Court Fixes Date for Substantive Suit Filed by Deregistered Parties
The Federal High Court, Abuja, has again adjourned until fixed June 3 to hear a suit filed by 31 political parties against the Independent National Electoral Commission, INEC.
Justice Anwuli Chikere, on Friday, gave the new date following the court’s inability to sit as scheduled.
INEC had, on February 6, deregistered 74 political parties, leaving 18 others.
However, in a motion on notice with suit number: FHC//ABJ/ CS/444/19 between Advanced Congress of Democrats (ACD) and 32 others Vs. Attorney General of the Federation (AGF) and INEC (1st and 2nd respondents respectively), the applicants had approached the court for a restraining order.
Although 33 political parties filed the matter in court, two of the parties, Labour Party, LP, and African Democratic Congress, ADC, were later dropped from the suit because INEC did not deregister the parties.
Justice Chikere had, on February 17, restrained INEC from deregistering the parties in a ruling, having failed to counter the application by the plaintiffs, saying the affected political parties had the legal right, which must be protected.
On May 20, the judge had adjourned the hearing of the substantive matter and the adoption of processes filed by parties till May 29.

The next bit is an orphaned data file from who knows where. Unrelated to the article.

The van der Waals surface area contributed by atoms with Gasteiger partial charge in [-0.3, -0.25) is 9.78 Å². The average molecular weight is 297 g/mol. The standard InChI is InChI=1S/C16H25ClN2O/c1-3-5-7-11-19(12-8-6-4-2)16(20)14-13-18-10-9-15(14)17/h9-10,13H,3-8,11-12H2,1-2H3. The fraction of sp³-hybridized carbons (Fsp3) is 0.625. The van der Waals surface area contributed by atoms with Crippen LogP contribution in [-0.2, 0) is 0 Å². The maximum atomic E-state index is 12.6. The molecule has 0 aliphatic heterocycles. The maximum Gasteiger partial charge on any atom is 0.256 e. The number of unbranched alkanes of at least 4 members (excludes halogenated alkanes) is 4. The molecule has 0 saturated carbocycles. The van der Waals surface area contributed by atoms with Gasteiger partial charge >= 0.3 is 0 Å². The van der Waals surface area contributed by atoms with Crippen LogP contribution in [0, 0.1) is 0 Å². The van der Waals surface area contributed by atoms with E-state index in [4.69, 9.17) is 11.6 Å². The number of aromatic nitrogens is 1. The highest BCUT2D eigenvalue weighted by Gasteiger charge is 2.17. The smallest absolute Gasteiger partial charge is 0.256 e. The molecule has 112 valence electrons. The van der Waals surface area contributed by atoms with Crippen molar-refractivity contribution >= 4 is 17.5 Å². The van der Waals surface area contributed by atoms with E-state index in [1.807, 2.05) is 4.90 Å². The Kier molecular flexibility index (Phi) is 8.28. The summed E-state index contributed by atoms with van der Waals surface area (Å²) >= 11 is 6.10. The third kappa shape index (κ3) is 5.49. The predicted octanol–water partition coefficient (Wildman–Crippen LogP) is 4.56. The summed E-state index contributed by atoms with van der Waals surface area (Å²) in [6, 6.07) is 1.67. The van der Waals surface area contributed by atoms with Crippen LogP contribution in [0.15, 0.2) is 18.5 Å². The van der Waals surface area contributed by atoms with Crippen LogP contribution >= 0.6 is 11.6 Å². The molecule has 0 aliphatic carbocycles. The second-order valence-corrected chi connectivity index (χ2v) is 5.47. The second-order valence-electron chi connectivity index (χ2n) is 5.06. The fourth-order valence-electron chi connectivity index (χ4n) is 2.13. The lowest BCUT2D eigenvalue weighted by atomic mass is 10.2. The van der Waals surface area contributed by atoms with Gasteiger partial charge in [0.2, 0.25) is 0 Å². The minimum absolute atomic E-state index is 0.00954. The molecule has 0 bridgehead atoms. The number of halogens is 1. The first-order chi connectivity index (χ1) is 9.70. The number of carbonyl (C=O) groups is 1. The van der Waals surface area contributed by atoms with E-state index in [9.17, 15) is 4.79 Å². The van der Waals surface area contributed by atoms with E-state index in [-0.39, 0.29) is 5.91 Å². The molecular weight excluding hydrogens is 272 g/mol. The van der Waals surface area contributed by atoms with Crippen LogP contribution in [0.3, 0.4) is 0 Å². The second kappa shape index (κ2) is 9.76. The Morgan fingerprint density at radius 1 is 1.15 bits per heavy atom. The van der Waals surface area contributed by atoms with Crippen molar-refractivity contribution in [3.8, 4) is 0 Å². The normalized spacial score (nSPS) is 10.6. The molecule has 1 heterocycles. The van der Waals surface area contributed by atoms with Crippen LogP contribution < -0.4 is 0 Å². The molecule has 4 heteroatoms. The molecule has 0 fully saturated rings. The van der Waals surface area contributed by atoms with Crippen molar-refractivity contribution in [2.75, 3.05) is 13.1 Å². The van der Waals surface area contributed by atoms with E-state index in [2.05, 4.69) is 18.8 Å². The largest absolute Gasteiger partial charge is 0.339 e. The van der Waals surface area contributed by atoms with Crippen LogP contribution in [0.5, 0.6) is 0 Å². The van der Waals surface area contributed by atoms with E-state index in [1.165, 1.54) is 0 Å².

On Friday, however, the court could not sit due to a mistake on their part on the exact date of adjournment, even though the political parties’ lawyer, Kehinde Edun, and counsel to INEC, Alhassan Umar, were in court.
Justice Chikere, after meeting the counsel in her chamber, fixed June 3 for the hearing of the case.
The 31 political parties, in the application filed on October 30, 2019, and served on INEC on October 31, 2019, had prayed the court for “an order of interlocutory injunction restraining the 2nd defendant from deregistering the plaintiffs, or any political party for that matter, pending the determination of this suit. And for such further order(s) as this Honourable Court may deem fit to make in the circumstances.”
They sought the order because “the plaintiffs as registered political parties have been carrying out their constitutional/statutory duties and functions without any funding from the government.
“The plaintiffs have been canvassing for votes and nominating candidates for elections into electoral constituencies in Nigeria.”